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What ‘Mobilegeddon’ Means for You

Mobilegeddon2On Tuesday, Google launched its much anticipated algorithm update, which has been referred to as Mobilegeddon due to the drastic changes many people expect from it. But contrary to the rumors that Google will be delisting some sites altogether, the reality is that the only change will be a lower search engine ranking if your site is not mobile friendly. And luckily, this is a pretty easy fix. So before you join the people who are dreading what this update will do to their mobile-unfriendly site, consider what you need to know about Mobilegeddon and how to get through it unscathed.

What’s the Point of Mobilegeddon?

As more people use their smartphone to access the internet, it has becoming increasingly important that mobile sites be just as functional and user friendly as desktop sites. After all, a little over half of all internet searches are performed using mobile devices, so catering to mobile users makes sense.

This means Google strives to reward websites that are optimized for mobile, and penalize the ones that aren’t, and that’s where Mobilegeddon comes in. Websites that work well on a smartphone will do better in the Google search rankings than sites that don’t. More specifically, mobile-unfriendly websites that are currently number 1 could fall to number 10 pretty quickly once Googlebots notice how bad they look on mobile devices.

How to Know If Your Website Is Mobile Friendly

If you’re not exactly sure if Mobilegeddon will affect you, it’s time to figure out if your site is optimized for mobile. One of the simplest ways to do this is to try viewing your site on your phone to determine whether it is just as usable as the desktop version. Here’s a hint: if you have to continuously scroll down to read a single page, or zoom in to click a link, it’s probably not mobile friendly.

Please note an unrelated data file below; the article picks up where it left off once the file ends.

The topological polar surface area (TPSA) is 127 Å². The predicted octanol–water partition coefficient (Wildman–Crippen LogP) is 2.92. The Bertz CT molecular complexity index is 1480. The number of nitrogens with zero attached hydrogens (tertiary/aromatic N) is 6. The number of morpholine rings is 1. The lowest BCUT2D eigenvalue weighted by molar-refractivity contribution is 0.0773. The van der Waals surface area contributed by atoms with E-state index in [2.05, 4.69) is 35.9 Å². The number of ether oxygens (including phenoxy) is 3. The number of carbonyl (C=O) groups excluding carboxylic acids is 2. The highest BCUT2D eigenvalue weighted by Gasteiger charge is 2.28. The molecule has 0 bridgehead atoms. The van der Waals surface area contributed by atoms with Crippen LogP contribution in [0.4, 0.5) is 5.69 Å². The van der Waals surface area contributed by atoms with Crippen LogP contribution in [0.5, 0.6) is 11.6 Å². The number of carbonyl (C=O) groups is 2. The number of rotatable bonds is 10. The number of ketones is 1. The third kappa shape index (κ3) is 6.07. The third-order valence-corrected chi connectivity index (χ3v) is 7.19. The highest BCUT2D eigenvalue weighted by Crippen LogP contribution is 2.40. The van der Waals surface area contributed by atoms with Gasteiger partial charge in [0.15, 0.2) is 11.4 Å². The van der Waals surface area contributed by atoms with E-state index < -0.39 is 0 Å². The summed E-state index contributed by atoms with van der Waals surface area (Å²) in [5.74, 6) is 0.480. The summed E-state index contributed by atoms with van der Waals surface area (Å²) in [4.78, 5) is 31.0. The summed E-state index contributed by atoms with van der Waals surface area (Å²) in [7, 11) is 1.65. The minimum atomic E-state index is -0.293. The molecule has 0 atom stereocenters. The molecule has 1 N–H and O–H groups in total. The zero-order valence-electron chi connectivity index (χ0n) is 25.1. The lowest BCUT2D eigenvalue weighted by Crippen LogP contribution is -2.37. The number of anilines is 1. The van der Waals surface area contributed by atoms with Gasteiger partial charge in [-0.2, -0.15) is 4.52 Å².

But Google isn’t here to make life harder for you. In fact, the whole goal of Mobilegeddon is to make it possible for your target audience to use your website regardless of which device they’re using, likely leading to more sales for you in the long run. So it should come as no surprise that Google has made it easy for you to find out immediately if your site looks good on a smartphone.

All you have to do is let Google’s Mobile-Friendly Test analyze your web address. If it passes the test, you’ll be alerted right away. If it doesn’t, the results will let you know why. This is an alert message you might see with some of the reasons that your site is not optimized for mobile:
 
not-mobile-friendly

How to Optimize Your Website for Mobile

If it turns out that your website is not yet mobile friendly, you’re not alone. According to USA Today, major companies like California Pizza Kitchen, Versace, and See’s Candies will also need to update their sites. In fact, the same goes for about 40% of websites that were ranked near the top prior to Tuesday. Luckily, the issue is easy to address.

You can start by contacting the host for your website. Some companies, such as GoDaddy, can make any website mobile friendly by rebuilding it for a small fee. You can also get a mobile version of your site, complete with features like an interactive map and a click-to-call button, from Duda for a fee of about $60 a year.

Of course, you can always simply hire a web developer to create a mobile site for you. Regardless of the route you take, you should be able to see the results you’re looking for soon after you get a mobile site. According to Search Engine Land, once you make the necessary changes, it could take a few hours or it could take up to three days for Google to recognize that your site is now optimized for mobile. But either way, you’ll be one step closer to improving your mobile search rankings and being able to say you survived Mobilegeddon!

Is your website mobile friendly? If not, what kind of impact has Mobilegeddon had on your rankings?

By Autumn Rivers – Contributing Writer, TheMarketingScope
Email: autumn@themarketingscope.com, Twitter: @AutumnEditing